The Somerville Times Historical Fact of the Week – July 12

On July 12, 2017, in Latest News, by The Somerville Times

Eagle Feathers #133 –A Walk Up Winter Hill

By Bob (Monty) Doherty

It roughly encompasses the area between Magoun Square to McGrath Highway and Medford Street to the Mystic River. Rising 135 feet, it has been called Winter Hill since the Puritan fathers settled there in the early sixteen hundreds. In 1621, Captain Myles Standish, military protector of the Plymouth Pilgrims, was the first European to explore the area. Massachusetts Governor John Winthrop was the first to become a Winter Hill resident.

History runs deep on this historic ground. On September 1, 1774, after disembarking from the Mystic River, 260 British troops marched over Winter Hill and one mile beyond to the Powder House. This secret raid proved to be the dress rehearsal for the attack on Concord eight months later.

On April 18, 1775, Colonel Paul Revere crossed over its crown on his midnight ride to Lexington. Two months later, organized by Anne Adams Tufts, a field hospital for Bunker Hill’s wounded soldiers was first formed at the summit of Winter Hill. At this same time, the patriots fortified the hill. This kept the British at bay during the siege of Boston for the following year.

From November, 1777, until November, 1778, two thousand Hessian/German prisoners of war were held at this site. They brought with them the practice of Christmas trees and the sport of keg legging, now known as bowling. For over half of the eight-year Revolutionary War, Winter Hill residents suffered greatly.

From the 1800’s to the 1900’s, it was different. Peaceful strollers over the Hill would witness much development and change. As years went by, the residences grew more impressive, as did the notables who settled there. Let’s take a walk up the Hill and meet some of them.


  • Captain Nathan Hale – The last year of his life was at Winter Hill. “I only regret that I have but one life to lose for my country.”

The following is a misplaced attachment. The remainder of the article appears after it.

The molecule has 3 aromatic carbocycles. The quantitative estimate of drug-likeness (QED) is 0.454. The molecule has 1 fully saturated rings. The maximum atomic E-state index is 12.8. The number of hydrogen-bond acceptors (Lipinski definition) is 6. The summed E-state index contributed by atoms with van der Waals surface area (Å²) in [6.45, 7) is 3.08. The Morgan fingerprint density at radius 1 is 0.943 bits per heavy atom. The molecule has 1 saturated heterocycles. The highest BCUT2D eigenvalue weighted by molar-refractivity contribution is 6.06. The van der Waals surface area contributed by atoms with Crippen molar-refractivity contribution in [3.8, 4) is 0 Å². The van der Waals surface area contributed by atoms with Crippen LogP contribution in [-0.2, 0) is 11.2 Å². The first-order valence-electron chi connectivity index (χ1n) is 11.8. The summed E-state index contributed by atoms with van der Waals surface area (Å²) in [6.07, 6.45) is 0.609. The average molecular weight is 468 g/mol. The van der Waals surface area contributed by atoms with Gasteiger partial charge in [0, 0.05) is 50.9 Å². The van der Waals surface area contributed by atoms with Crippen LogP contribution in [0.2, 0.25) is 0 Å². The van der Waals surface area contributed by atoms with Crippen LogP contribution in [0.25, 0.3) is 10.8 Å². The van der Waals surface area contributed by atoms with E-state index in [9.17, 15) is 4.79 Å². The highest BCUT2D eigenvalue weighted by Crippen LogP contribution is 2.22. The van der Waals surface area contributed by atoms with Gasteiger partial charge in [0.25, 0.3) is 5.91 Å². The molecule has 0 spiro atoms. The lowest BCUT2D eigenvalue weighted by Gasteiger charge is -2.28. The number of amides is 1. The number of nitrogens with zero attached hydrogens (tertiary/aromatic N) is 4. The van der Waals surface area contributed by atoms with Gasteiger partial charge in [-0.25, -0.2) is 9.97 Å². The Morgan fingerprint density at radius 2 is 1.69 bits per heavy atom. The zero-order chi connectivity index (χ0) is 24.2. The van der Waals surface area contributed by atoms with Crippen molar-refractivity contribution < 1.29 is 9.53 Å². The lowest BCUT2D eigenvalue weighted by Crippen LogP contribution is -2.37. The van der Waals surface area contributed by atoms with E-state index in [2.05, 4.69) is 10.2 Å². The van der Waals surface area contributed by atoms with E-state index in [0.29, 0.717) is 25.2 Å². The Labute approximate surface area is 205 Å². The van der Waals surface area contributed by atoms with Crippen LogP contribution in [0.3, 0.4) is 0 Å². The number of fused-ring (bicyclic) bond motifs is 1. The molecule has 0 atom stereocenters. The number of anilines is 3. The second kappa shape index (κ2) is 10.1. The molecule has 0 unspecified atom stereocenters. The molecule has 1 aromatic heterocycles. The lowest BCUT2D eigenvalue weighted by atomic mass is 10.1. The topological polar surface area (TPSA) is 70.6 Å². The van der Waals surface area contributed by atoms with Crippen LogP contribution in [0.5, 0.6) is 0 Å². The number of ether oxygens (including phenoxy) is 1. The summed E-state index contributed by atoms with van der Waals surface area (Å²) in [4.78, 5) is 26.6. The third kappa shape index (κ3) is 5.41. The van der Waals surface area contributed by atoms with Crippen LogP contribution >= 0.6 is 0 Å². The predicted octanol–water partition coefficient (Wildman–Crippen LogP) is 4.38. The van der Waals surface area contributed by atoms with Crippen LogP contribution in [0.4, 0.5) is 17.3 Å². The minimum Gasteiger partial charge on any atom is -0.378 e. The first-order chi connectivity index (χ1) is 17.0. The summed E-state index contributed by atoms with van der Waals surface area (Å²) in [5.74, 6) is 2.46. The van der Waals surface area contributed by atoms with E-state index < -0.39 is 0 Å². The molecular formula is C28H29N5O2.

• Saxton Foss – The park’s namesake, lost his life in France during World War I. 
  • The Fisher brothers – Myron and Edmund, founded Winter Hill Business College in 1903, now Fisher College.
  • Rufus Stickney – Creator of the oldest spice company in America, Stickney & Poors. It is 202 years old and counting.
  • Daniel Stillson – Inventor of one of the country’s most common wrenches, the Genuine Stillson.
  • William “Willie” Nickerson – Co-inventor of the Gillette razor.
  • Thatcher Magoun – From the view on Winter Hill, he was inspired to build the first of his 84 sailing ships.
  • Frederick Hastings Rindge – Philanthropist who donated Paul Revere Park to the city.
  • Jacob Hittinger – Ice business pioneer before the invention of electricity.
  • James Sanborn – Coffee baron who co-founded the Chase and Sanborn Coffee Company.
  • Dr. George Parkman – Donated land for the Harvard Medical School and was the brother-in-law of Colonel Robert Gould Shaw of the famous Massachusetts 54th Infantry noted in the movie, Glory.
  • Elias Haskett Derby – America’s first millionaire. Derby Street was named after him.
  • Edward Everett – Massachusetts Congressman, Senator and Governor. He was President of Harvard College, Ambassador to England, and the keynote speaker at Gettysburg. The City of Everett was named after him.
  • Florentine Ariosto Jones – Founder of the International Watch Company.
  • United States Marine Sgt. Henry O. Hansen – Iwo Jima flag raiser.
  • Leonard Nimoy – Student and later fundraiser for the Elizabeth Peabody House. He was “Spock” in the Star Trek series.
  • President Barack Obama – Forty-fourth President of the United States who lived at Langmaid Terrace, 365 Broadway from 1988 to 1991 while attending Harvard Law School.
  • Amelia Earhart – First female to fly across the Atlantic Ocean. She departed on June 17, 1928, Bunker Hill Day. In her honor, a parade began in Winter Hill’s Magoun Square and ended in Medford Square. She disappeared over the Pacific Ocean 80 years ago this month on July 2, 1937, attempting to circle the earth. Somerville’s largest memorial, the Amelia Earhart Dam at Assembly Row, celebrates her life.

This is Winter Hill … the heart of Somerville!


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